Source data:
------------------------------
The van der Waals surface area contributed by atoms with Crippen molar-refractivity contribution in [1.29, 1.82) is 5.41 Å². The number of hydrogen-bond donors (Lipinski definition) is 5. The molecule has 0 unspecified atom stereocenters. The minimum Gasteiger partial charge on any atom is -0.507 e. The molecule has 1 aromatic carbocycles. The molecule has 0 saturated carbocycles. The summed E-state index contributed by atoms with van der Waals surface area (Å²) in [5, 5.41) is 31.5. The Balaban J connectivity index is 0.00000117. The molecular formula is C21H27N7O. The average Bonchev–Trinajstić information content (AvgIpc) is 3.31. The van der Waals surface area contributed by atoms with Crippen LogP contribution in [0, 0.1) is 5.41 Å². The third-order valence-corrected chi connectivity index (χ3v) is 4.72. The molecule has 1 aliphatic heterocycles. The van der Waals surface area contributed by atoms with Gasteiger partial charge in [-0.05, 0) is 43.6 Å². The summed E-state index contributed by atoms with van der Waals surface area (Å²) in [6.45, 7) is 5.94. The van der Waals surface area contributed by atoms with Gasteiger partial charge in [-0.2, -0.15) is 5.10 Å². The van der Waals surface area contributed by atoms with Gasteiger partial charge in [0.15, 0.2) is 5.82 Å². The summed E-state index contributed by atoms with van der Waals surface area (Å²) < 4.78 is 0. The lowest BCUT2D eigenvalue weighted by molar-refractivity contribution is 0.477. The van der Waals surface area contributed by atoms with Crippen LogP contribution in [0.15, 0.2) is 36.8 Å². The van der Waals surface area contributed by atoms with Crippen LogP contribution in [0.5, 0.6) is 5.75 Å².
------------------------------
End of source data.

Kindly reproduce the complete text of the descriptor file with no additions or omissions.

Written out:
The van der Waals surface area contributed by atoms with Crippen molar-refractivity contribution in [1.29, 1.82) is 5.41 Å². The number of hydrogen-bond donors (Lipinski definition) is 5. The molecule has 0 unspecified atom stereocenters. The minimum Gasteiger partial charge on any atom is -0.507 e. The molecule has 1 aromatic carbocycles. The molecule has 0 saturated carbocycles. The summed E-state index contributed by atoms with van der Waals surface area (Å²) in [5, 5.41) is 31.5. The Balaban J connectivity index is 0.00000117. The molecular formula is C21H27N7O. The average Bonchev–Trinajstić information content (AvgIpc) is 3.31. The van der Waals surface area contributed by atoms with Crippen LogP contribution in [0, 0.1) is 5.41 Å². The third-order valence-corrected chi connectivity index (χ3v) is 4.72. The molecule has 1 aliphatic heterocycles. The van der Waals surface area contributed by atoms with Gasteiger partial charge in [-0.05, 0) is 43.6 Å². The summed E-state index contributed by atoms with van der Waals surface area (Å²) in [6.45, 7) is 5.94. The van der Waals surface area contributed by atoms with Gasteiger partial charge in [-0.2, -0.15) is 5.10 Å². The van der Waals surface area contributed by atoms with Gasteiger partial charge in [0.15, 0.2) is 5.82 Å². The summed E-state index contributed by atoms with van der Waals surface area (Å²) < 4.78 is 0. The lowest BCUT2D eigenvalue weighted by molar-refractivity contribution is 0.477. The van der Waals surface area contributed by atoms with Crippen LogP contribution in [0.15, 0.2) is 36.8 Å². The van der Waals surface area contributed by atoms with Crippen LogP contribution in [0.5, 0.6) is 5.75 Å².